31 October 2012

Neuromancer: A Review

It wasn’t until after eleven years of thriving in the cyberpunk culture –eleven years of being jacked into the internet, networking on MUDs and chat rooms– that I decided to read the originator of its movement. Neuromancer by William Gibson can be described as a book from the future that found its way to print in 1984. Reading it in 2012 was like travelling back to the pure essence of all debates cyberpunk.

The plot is set in 2200 in a world of an online matrix and cyborgs, viewed through the eyes of a cyberspace “cowboy”, Henry Dorsett Case, who has been banned from the matrix for using it for illegal hacking. We start off seeing him mourn the loss of the matrix network. Whereas the internet was a new thing in 1984, in 2012 the pain Case goes through resonated deeply inside me. I’ve recently moved house and have not had internet for three months. Gibsons talk of “meat” and the physical constraints of the real world are not science-fiction anymore. From just the beginning of the commercialization of the internet Gibson managed to extrapolate a future human experience that is now very real to the present connected self.

Neuromancer talks of artificial intelligence, the perception of the real, what it is to be human, machine, AI, the limits of the human body and the vastness of the human mind. Philosophies of Ghost in a Shell, The Matrix, Blade Runner, 2001: A Space Odyssey, Deus Ex all weave themselves together into a tight network of understanding. There were various scenes where Case would talk to an AI in the matrix. In a whip of irony, the AI would often be more metacognitive than the human.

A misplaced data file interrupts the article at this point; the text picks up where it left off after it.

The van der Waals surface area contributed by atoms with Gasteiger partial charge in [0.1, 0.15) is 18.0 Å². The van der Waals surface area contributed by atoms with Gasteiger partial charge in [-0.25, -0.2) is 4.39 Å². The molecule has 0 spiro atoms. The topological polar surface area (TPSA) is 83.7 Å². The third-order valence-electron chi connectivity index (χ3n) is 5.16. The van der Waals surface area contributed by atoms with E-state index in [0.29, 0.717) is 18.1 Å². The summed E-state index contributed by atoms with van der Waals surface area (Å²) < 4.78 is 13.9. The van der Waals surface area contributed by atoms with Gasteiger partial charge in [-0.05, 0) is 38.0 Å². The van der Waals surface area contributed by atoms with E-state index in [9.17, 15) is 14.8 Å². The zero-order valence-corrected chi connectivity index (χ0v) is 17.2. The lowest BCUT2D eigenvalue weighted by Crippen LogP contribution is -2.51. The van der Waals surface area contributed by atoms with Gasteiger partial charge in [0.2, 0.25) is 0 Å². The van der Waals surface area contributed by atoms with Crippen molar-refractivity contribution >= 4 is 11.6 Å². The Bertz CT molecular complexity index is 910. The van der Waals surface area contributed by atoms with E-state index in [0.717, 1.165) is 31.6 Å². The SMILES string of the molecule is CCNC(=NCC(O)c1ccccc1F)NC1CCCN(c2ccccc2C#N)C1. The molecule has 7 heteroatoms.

The world is essential in the presentation of these topics and the architecture in Neuromancer alone deserves an essay of its own to give it justice: from the intricacies of a virtual dimension, designing for impossible perspectives and the personality and storytelling qualities of the architecture. There is one recurring image that was particularly striking and that is of the hive. Compared to a wasp nest, tightly packed with larvae, Gibson shows us the architecture of a city that has grown into itself. Secluded in their riches, they live in their own realities, preserving their bodies and multiplying their data. 

Having been to various digital expos and computer-related events, the hive felt like a very morbid version of reality. The dream (and sometimes lifestyle) of having a self-sustaining body as your mind wanders the extremities of cyberspace is held by one too many acquaintances including, I must admit, my past teenage self. The hive hit home what might actually become of us should we lose touch with our bodies and with reality. Maybe cutting off on facebook and fanatic videogaming doesn’t seem like a bad idea.

As time moves on, it feels like Neuromancer has not lost but gained in relevancy to our present lifestyle. It is a classic eye opener into our culture and humanity that should be read by all willing to learn about our role in a technological world.


22 October 2012

Utopia and Other Science Fictions

Between scenes of rogue AIs and distopian futures, we are given a brief to design a housing complex for the Barbican in London.